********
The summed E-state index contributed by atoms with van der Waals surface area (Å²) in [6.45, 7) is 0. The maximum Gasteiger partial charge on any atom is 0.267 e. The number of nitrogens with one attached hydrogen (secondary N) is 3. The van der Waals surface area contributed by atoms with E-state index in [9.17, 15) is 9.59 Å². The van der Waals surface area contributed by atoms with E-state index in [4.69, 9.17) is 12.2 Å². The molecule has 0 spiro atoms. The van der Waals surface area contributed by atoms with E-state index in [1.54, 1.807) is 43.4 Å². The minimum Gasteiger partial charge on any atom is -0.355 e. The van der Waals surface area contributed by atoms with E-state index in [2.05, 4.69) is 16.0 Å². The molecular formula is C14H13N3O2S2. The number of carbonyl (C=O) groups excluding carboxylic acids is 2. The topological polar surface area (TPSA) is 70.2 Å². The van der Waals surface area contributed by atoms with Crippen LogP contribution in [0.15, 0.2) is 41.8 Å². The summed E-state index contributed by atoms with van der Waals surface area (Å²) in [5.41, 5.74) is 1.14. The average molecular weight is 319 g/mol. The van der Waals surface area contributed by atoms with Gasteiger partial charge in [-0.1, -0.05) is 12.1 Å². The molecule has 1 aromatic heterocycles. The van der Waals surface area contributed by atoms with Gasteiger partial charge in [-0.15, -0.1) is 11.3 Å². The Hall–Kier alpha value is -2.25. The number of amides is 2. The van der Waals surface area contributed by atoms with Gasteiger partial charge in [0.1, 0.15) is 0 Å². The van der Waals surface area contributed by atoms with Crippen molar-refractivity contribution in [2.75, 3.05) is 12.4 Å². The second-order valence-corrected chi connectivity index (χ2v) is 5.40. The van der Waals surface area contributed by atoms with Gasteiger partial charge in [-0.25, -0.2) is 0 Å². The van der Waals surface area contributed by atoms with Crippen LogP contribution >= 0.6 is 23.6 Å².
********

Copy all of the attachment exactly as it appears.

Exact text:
The summed E-state index contributed by atoms with van der Waals surface area (Å²) in [6.45, 7) is 0. The maximum Gasteiger partial charge on any atom is 0.267 e. The number of nitrogens with one attached hydrogen (secondary N) is 3. The van der Waals surface area contributed by atoms with E-state index in [9.17, 15) is 9.59 Å². The van der Waals surface area contributed by atoms with E-state index in [4.69, 9.17) is 12.2 Å². The molecule has 0 spiro atoms. The van der Waals surface area contributed by atoms with E-state index in [1.54, 1.807) is 43.4 Å². The minimum Gasteiger partial charge on any atom is -0.355 e. The van der Waals surface area contributed by atoms with E-state index in [2.05, 4.69) is 16.0 Å². The molecular formula is C14H13N3O2S2. The number of carbonyl (C=O) groups excluding carboxylic acids is 2. The topological polar surface area (TPSA) is 70.2 Å². The van der Waals surface area contributed by atoms with Crippen LogP contribution in [0.15, 0.2) is 41.8 Å². The summed E-state index contributed by atoms with van der Waals surface area (Å²) in [5.41, 5.74) is 1.14. The average molecular weight is 319 g/mol. The van der Waals surface area contributed by atoms with Gasteiger partial charge in [-0.1, -0.05) is 12.1 Å². The molecule has 1 aromatic heterocycles. The van der Waals surface area contributed by atoms with Gasteiger partial charge in [-0.15, -0.1) is 11.3 Å². The Hall–Kier alpha value is -2.25. The number of amides is 2. The van der Waals surface area contributed by atoms with Gasteiger partial charge in [0.1, 0.15) is 0 Å². The van der Waals surface area contributed by atoms with Crippen molar-refractivity contribution in [2.75, 3.05) is 12.4 Å². The second-order valence-corrected chi connectivity index (χ2v) is 5.40. The van der Waals surface area contributed by atoms with Gasteiger partial charge in [-0.25, -0.2) is 0 Å². The van der Waals surface area contributed by atoms with Crippen LogP contribution >= 0.6 is 23.6 Å².